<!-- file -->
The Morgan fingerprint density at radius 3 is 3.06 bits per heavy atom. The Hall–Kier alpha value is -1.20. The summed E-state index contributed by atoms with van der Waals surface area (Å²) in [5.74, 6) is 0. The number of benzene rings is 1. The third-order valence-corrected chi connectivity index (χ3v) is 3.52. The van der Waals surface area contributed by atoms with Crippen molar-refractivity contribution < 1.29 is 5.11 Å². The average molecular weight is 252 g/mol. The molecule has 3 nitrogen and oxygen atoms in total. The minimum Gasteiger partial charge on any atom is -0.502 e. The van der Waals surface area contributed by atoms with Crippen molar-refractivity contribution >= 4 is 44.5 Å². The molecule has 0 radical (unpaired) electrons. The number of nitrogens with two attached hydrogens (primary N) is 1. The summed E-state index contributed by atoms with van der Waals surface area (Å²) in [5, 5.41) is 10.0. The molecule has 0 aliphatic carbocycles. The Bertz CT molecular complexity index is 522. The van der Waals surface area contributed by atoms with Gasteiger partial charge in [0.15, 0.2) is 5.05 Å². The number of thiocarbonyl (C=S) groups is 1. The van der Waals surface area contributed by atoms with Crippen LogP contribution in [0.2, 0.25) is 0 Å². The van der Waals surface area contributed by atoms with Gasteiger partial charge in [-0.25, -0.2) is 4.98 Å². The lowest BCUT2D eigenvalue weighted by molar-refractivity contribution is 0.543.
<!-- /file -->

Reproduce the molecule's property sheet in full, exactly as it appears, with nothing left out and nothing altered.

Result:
The Morgan fingerprint density at radius 3 is 3.06 bits per heavy atom. The Hall–Kier alpha value is -1.20. The summed E-state index contributed by atoms with van der Waals surface area (Å²) in [5.74, 6) is 0. The number of benzene rings is 1. The third-order valence-corrected chi connectivity index (χ3v) is 3.52. The van der Waals surface area contributed by atoms with Crippen molar-refractivity contribution < 1.29 is 5.11 Å². The average molecular weight is 252 g/mol. The molecule has 3 nitrogen and oxygen atoms in total. The minimum Gasteiger partial charge on any atom is -0.502 e. The van der Waals surface area contributed by atoms with Crippen molar-refractivity contribution >= 4 is 44.5 Å². The molecule has 0 radical (unpaired) electrons. The number of nitrogens with two attached hydrogens (primary N) is 1. The summed E-state index contributed by atoms with van der Waals surface area (Å²) in [5, 5.41) is 10.0. The molecule has 0 aliphatic carbocycles. The Bertz CT molecular complexity index is 522. The van der Waals surface area contributed by atoms with Gasteiger partial charge in [0.15, 0.2) is 5.05 Å². The number of thiocarbonyl (C=S) groups is 1. The van der Waals surface area contributed by atoms with Crippen LogP contribution in [0.2, 0.25) is 0 Å². The van der Waals surface area contributed by atoms with Gasteiger partial charge in [-0.25, -0.2) is 4.98 Å². The lowest BCUT2D eigenvalue weighted by molar-refractivity contribution is 0.543.